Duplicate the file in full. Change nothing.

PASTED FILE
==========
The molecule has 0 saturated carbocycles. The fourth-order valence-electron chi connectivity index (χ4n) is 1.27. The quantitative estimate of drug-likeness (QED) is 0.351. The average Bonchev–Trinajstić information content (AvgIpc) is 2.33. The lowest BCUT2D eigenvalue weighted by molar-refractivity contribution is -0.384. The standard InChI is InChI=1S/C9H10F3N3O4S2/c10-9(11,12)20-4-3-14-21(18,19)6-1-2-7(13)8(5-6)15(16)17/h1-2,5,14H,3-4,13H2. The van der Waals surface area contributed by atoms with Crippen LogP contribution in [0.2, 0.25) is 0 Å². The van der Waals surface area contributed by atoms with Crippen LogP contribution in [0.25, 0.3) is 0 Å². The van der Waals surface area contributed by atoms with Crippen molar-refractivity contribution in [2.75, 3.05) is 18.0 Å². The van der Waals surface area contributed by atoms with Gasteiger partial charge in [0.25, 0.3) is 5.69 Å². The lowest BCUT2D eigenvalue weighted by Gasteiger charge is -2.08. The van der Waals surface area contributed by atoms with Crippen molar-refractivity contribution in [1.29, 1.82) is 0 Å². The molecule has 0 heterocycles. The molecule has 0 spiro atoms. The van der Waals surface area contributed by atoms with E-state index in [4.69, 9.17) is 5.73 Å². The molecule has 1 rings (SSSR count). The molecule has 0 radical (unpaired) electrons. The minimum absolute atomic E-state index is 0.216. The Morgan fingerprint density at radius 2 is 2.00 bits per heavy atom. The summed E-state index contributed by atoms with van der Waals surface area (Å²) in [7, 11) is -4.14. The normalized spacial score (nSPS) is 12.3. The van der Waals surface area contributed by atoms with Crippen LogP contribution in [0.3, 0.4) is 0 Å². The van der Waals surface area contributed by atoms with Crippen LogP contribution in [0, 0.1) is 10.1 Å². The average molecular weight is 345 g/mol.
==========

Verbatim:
The molecule has 0 saturated carbocycles. The fourth-order valence-electron chi connectivity index (χ4n) is 1.27. The quantitative estimate of drug-likeness (QED) is 0.351. The average Bonchev–Trinajstić information content (AvgIpc) is 2.33. The lowest BCUT2D eigenvalue weighted by molar-refractivity contribution is -0.384. The standard InChI is InChI=1S/C9H10F3N3O4S2/c10-9(11,12)20-4-3-14-21(18,19)6-1-2-7(13)8(5-6)15(16)17/h1-2,5,14H,3-4,13H2. The van der Waals surface area contributed by atoms with Crippen LogP contribution in [0.2, 0.25) is 0 Å². The van der Waals surface area contributed by atoms with Crippen LogP contribution in [0.25, 0.3) is 0 Å². The van der Waals surface area contributed by atoms with Crippen molar-refractivity contribution in [2.75, 3.05) is 18.0 Å². The van der Waals surface area contributed by atoms with Gasteiger partial charge in [0.25, 0.3) is 5.69 Å². The lowest BCUT2D eigenvalue weighted by Gasteiger charge is -2.08. The van der Waals surface area contributed by atoms with Crippen molar-refractivity contribution in [1.29, 1.82) is 0 Å². The molecule has 0 heterocycles. The molecule has 0 spiro atoms. The van der Waals surface area contributed by atoms with E-state index in [4.69, 9.17) is 5.73 Å². The molecule has 1 rings (SSSR count). The molecule has 0 radical (unpaired) electrons. The minimum absolute atomic E-state index is 0.216. The Morgan fingerprint density at radius 2 is 2.00 bits per heavy atom. The summed E-state index contributed by atoms with van der Waals surface area (Å²) in [7, 11) is -4.14. The normalized spacial score (nSPS) is 12.3. The van der Waals surface area contributed by atoms with Crippen LogP contribution in [0.3, 0.4) is 0 Å². The van der Waals surface area contributed by atoms with Crippen LogP contribution in [0, 0.1) is 10.1 Å². The average molecular weight is 345 g/mol.